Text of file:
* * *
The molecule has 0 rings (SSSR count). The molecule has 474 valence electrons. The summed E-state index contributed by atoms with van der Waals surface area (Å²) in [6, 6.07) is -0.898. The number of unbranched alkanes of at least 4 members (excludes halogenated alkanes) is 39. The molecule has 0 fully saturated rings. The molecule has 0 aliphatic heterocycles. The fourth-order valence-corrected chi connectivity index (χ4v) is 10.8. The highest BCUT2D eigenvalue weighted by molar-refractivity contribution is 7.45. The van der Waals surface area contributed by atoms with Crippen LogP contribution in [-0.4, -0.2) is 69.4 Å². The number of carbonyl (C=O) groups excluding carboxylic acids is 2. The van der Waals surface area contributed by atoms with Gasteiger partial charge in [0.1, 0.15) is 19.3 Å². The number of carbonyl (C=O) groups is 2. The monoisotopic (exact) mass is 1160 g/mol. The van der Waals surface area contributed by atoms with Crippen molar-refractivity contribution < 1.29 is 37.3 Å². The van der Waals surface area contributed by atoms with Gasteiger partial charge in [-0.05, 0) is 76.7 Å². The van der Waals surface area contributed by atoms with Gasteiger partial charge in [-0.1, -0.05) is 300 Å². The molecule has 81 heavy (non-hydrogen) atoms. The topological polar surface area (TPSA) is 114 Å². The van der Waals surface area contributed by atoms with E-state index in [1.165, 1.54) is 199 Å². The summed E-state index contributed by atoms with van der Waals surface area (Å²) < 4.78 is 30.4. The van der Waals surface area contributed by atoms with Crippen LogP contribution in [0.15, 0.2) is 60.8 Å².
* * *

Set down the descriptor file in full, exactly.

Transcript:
The molecule has 0 rings (SSSR count). The molecule has 474 valence electrons. The summed E-state index contributed by atoms with van der Waals surface area (Å²) in [6, 6.07) is -0.898. The number of unbranched alkanes of at least 4 members (excludes halogenated alkanes) is 39. The molecule has 0 fully saturated rings. The molecule has 0 aliphatic heterocycles. The fourth-order valence-corrected chi connectivity index (χ4v) is 10.8. The highest BCUT2D eigenvalue weighted by molar-refractivity contribution is 7.45. The van der Waals surface area contributed by atoms with Crippen LogP contribution in [-0.4, -0.2) is 69.4 Å². The number of carbonyl (C=O) groups excluding carboxylic acids is 2. The van der Waals surface area contributed by atoms with Gasteiger partial charge in [0.1, 0.15) is 19.3 Å². The number of carbonyl (C=O) groups is 2. The monoisotopic (exact) mass is 1160 g/mol. The van der Waals surface area contributed by atoms with Crippen molar-refractivity contribution < 1.29 is 37.3 Å². The van der Waals surface area contributed by atoms with Gasteiger partial charge in [-0.05, 0) is 76.7 Å². The van der Waals surface area contributed by atoms with Gasteiger partial charge in [-0.1, -0.05) is 300 Å². The molecule has 81 heavy (non-hydrogen) atoms. The topological polar surface area (TPSA) is 114 Å². The van der Waals surface area contributed by atoms with E-state index in [1.165, 1.54) is 199 Å². The summed E-state index contributed by atoms with van der Waals surface area (Å²) < 4.78 is 30.4. The van der Waals surface area contributed by atoms with Crippen LogP contribution in [0.15, 0.2) is 60.8 Å².